Bank Negara launches JomPAY to speed up e-payments

KUALA LUMPUR: Bank Negara Malaysia (BNM) launched the JomPAY on Thursday to complement current measures to accelerate the country’s migration to e-payments.

BNM deputy governor Datuk Muhammad Ibrahim said on Thursday the benefits in terms of cost savings and efficiency gains from a successful migration to e-payments are substantial.

“The launch of JomPAY today is part of the journey towards realisation of these objectives.

“JomPAY provides greater efficiency, convenience and accessibility for the public to make bill payments. It also represents a conscious strategy that will contribute towards making the way we conduct financial transactions more efficient,” he said.

Muhammad said at the official launch of JomPay that it addresses the limitations of the current bank-centric model by establishing an open electronic bill payments platform.

The platform, he said, leverages on the combined infrastructure and network of the entire banking industry.

“With JomPAY, merchants only need to maintain a banking relationship with one bank, in order to receive bill payments from customers of all other banks.

“Likewise, customers only need to maintain an account with one bank in order to make bill payments to the entire network of merchants registered with JomPAY,” he said.

Muhammad pointed out the JomPAY model reduces duplication and facilitates the pooling of resources from the entire banking industry.

This would enable the building of a wider and more efficient network for online bill payments.

He urged businesses to leverage on JomPAY to accept online bill payments from their customers.

He pointed out handling cash and cheques is very costly. Businesses incur an estimated RM2.7bil annually for cash handling, in addition to bearing the risk of pilferage and theft.

Businesses also incur an estimated RM113mil annually for cheque handling.

Migrating to electronic bill payments would lower the cost of transactions and provide businesses with a faster, more secure and more efficient means of collecting payments.

“Businesses should leverage on JomPAY not only for bill payments, but also for invoice payments to facilitate a more efficient management of their receivables.

“Consumers, on the other hand, should also take advantage of the increased convenience of making bill payments via this new channel,” he said.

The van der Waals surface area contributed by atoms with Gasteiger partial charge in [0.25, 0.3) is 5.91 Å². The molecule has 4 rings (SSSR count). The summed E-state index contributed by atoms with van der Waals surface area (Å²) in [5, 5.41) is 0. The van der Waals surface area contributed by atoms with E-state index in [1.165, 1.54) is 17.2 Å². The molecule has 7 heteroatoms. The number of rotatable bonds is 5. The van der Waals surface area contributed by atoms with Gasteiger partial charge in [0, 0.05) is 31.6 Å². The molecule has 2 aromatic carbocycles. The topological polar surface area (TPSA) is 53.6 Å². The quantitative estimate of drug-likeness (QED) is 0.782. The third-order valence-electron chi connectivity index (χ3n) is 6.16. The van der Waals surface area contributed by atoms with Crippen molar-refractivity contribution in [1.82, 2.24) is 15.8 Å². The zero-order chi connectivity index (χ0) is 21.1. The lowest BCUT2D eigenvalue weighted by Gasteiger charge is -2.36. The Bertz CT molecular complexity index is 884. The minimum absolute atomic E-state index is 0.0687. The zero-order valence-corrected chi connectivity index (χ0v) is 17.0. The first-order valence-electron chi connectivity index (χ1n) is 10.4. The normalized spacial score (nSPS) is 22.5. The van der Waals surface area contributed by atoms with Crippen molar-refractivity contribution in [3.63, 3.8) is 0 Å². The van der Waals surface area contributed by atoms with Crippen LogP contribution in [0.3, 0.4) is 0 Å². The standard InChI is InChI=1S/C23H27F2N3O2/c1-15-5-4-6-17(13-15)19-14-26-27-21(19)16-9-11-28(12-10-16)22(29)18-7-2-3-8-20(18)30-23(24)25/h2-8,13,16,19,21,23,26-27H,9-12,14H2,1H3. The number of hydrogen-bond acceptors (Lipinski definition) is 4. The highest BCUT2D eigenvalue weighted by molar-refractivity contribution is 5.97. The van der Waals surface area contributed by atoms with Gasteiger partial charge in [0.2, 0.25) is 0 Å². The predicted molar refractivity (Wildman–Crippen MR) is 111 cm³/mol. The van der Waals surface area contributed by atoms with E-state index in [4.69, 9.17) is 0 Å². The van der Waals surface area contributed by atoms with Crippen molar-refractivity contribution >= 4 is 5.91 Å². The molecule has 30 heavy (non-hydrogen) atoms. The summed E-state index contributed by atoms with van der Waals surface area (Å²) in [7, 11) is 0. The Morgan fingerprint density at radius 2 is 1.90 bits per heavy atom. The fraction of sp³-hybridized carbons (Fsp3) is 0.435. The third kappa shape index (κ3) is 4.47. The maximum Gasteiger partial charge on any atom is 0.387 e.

He said JomPAY provides a one-stop centre for consumers to make bill payments electronically anytime, anywhere and without any transaction fee.

By migrating to electronic bill payments, a lot of time and effort previously incurred by travelling and queuing to make over-the-counter payments can be saved and redirected to more productive use.

Malaysia’s cash usage measured by currency-in-circulation (CIC) over GDP was about 6% in 2013, which was 100% higher than the average in advanced economies. Malaysia’s cheque usage per capita was 6.6 in 2013, which is 33 times higher than that in advanced economies.

However, recent measures had shown tangible results since the introduction of the Pricing Reform Framework in May 2013 and efforts to improve and promote the use of Interbank GIRO (IBG).

In 2014, cheque usage declined at a faster rate of 10%, compared to only 3% in 2013. At the same time, the number of IBG transactions increased by 36% in 2014 compared to 19% in 2013.

Hence, Malaysia’s cheque usage had fallen from 6.6 per capita in 2013 to 5.8 per capita in 2014.

As a follow-up to reduce the country’s reliance on cash usage, BNM issued the Payment Card Reform Framework which took effect in stages beginning Jan 2, 2015.

The thrust of the framework was to ensure cost of accepting payment cards is fair and reasonable, whilst creating an enabling environment for the wider acceptance of payment cards, especially by smaller merchants.

“Over the next six years till 2020, together with the banking industry we plan to expand the payment card acceptance network from about 240,000 terminals to 800,000 terminals and further accelerate the use of debit cards.

“These measures, if implemented successfully, will lessen the need for cash payments. While this target seems ambitious, we can achieve this milestone with collective efforts by all,” he said.

Muhammad pointed out that while efforts are made to make payment cards gain wider acceptance, bill payments in Malaysia were still predominantly made with either cash or cheques.

In Malaysia, bill payments made via electronic channels are still relatively low at 2.4 transactions per capita in 2014 compared to more than 10 transactions per capita in countries with successful electronic bill payment platforms such as Australia.

He also noted that Malaysia has an online bill payments model where merchants need to maintain multiple banking relationships in order to receive bill payments from customers who bank with different banks.

Merchants, especially SMEs, find it difficult and costly to maintain multiple banking relationships.

Hence, only about 1,000 merchants are registered to accept online bill payments via the individual banks’ proprietary bill payments system.

“Therefore, there is still tremendous potential for greater efficiency and cost savings through the consolidation and expansion of the online bill payments market in Malaysia,” he said.

Source : The Star Online / 9 April 2015